Childhood abuse link to heart disease


By Julie Robotham
October 9, 2004

Childhood experiences of abuse and neglect can increase dramatically the risk of developing heart disease in later life, research shows for the first time.

Having been emotionally abused as a child increases by 70 per cent the chance a person will be diagnosed with heart disease by their 50s, while physical violence raises the risk by 50 per cent. Growing up in a family where there is mental illness, substance abuse or criminality also increases the risk, a US Government-funded study of more than 17,000 people found.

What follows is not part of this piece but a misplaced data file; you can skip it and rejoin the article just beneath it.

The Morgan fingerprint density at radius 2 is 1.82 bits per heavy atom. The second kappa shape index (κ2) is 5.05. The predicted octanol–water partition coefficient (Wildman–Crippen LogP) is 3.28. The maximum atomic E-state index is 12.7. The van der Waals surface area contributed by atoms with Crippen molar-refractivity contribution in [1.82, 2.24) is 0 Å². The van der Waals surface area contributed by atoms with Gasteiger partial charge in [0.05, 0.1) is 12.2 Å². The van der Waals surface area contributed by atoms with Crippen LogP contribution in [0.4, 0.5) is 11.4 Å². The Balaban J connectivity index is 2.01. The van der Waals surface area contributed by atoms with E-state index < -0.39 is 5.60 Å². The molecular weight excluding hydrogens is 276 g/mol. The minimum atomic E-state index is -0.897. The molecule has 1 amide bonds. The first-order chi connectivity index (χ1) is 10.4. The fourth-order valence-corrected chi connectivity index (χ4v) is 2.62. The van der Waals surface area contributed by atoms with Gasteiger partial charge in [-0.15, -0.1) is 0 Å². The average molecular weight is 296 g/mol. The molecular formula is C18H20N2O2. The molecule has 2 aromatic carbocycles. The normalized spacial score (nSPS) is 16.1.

The more types of abuse or neglect a person experiences, the higher the risk of developing heart disease.

The study comes amid rising political acknowledgement in Australia and overseas of the importance of early childhood and family support services for healthy social adjustment and educational achievement.

The study suggested that heart specialists would have to look more closely at patients' psychological and social backgrounds.